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Beware the dreaded R word
You don't know whether we're in a recession until months after it starts. But investing successfully requires looking forward, not backward.
(Fortune Magazine) -- Everyone and his brother seems to be talking about recession these days. It dominates every public investment discussion and is the topic 24/7 on cable TV. But let me tell you a little secret: When it comes to investing, the question of whether we're in a recession (or are heading for one) just doesn't matter.
How in the name of Alan Greenspan, Ben Bernanke and all the other economic saints and seers can I be so dismissive of something that's attracting so much attention? Because while the economy obviously matters a lot, both politically and economically, the "R" word is irrelevant to people who want to know how to place their bets on the markets.
Gather around the campfire, folks, and I'll tell you why.
It's actually elementary. Investing successfully is about looking ahead, while determining whether we're in a recession involves looking behind. Way behind. We won't know that a recession has started until months after it's begun. And by that time, things in the economy may well be getting better rather than worse - which might make it a good time to invest.
Now, exactly what is a recession? Opinions vary. Many people think that a recession is defined as two consecutive quarters in which "real" gross domestic product - GDP adjusted for inflation - declines. If you accept that definition, which I don't, you don't find out that a recession is underway until six months - two calendar quarters - after it has started. (Sorry, too late!) If you use what I consider the proper definition - a declaration by the National Bureau of Economic Research's business cycle dating committee that the economy has peaked - you may have to wait even longer. Nevertheless, I prefer the NBER version because it's the collective opinion of seven savvy people rather than a rote formula.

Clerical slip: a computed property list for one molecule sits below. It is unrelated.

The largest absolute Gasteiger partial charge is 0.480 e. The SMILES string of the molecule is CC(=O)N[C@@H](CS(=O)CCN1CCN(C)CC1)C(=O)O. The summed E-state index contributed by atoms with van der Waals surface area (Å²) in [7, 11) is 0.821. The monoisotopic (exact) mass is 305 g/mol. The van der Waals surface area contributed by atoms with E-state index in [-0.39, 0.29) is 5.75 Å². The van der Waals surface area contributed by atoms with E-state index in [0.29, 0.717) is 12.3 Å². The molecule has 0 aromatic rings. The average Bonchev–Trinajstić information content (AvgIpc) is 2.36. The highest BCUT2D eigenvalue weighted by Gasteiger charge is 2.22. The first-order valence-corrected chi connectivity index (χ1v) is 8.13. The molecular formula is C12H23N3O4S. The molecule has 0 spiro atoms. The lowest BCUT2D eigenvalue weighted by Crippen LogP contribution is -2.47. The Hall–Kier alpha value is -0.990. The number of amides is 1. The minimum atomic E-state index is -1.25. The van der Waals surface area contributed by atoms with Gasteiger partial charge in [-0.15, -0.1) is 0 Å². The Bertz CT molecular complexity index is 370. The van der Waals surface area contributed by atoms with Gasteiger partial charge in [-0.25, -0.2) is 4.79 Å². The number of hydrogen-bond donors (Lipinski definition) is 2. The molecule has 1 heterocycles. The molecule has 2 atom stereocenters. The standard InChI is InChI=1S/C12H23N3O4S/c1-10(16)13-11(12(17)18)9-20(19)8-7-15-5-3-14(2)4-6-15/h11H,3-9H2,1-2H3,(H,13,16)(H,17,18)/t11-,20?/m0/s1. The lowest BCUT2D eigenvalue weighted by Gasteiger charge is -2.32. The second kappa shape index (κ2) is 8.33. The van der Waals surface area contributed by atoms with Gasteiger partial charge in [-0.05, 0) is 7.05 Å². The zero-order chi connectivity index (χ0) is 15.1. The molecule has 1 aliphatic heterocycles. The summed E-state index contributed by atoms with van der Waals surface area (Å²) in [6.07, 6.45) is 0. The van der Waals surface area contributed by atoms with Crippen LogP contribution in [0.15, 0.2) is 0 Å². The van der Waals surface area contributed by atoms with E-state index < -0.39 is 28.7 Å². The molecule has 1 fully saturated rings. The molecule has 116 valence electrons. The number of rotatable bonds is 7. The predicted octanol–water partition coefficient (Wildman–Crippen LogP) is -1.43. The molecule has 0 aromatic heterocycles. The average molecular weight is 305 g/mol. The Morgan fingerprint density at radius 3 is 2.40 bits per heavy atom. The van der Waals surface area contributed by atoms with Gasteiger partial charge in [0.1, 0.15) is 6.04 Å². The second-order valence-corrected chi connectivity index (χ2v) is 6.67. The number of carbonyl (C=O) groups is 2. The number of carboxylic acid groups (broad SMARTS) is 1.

"We wait long enough so that the existence of a recession is not at all in doubt," Bob Hall, a Stanford business professor who chairs the cycle dating committee, told me in an e-mail. "We concentrate on finding the date of the peak in activity, usually at a time the press [has] lost interest in the question of whether we are in a downturn." Typically, Hall wrote, the committee makes its call six to 18 months after the downturn started - or economic activity peaked, depending on your point of view.
I won't bore you with all the grubby details, which you can find for yourself on nber.org. One thing that will leap out at you is the contrast between economic reality and what many people believe. For example, conventional wisdom is that the devastation wrought on Sept. 11, 2001, sent the U.S. economy into a tailspin. The reality, according to NBER, is that the economy was already in a recession, which had started in March 2001 (or, some committee members now feel, even earlier) and ended in November - two months after 9/11. The committee, however, didn't announce this until July 17, 2003. By then, the popular assumptions about the effects of 9/11 were set in stone.
I'm not naive, and I know that the question of whether there's a recession has enormous political implications for the 2008 elections, which is a major reason so many of my colleagues in the media are obsessed with it. But we're talking about investments here, not politics.
I have no idea if we're in a recession or heading for one. Nor do I know where the market is going over the next few months. If I did, would I tell you for $4.99 ($5.99 Canadian)? What I do know is that if you want to do well in the market, you've got to think ahead, not behind. The "R" word isn't helpful. What you need is the "F" word: foresight.
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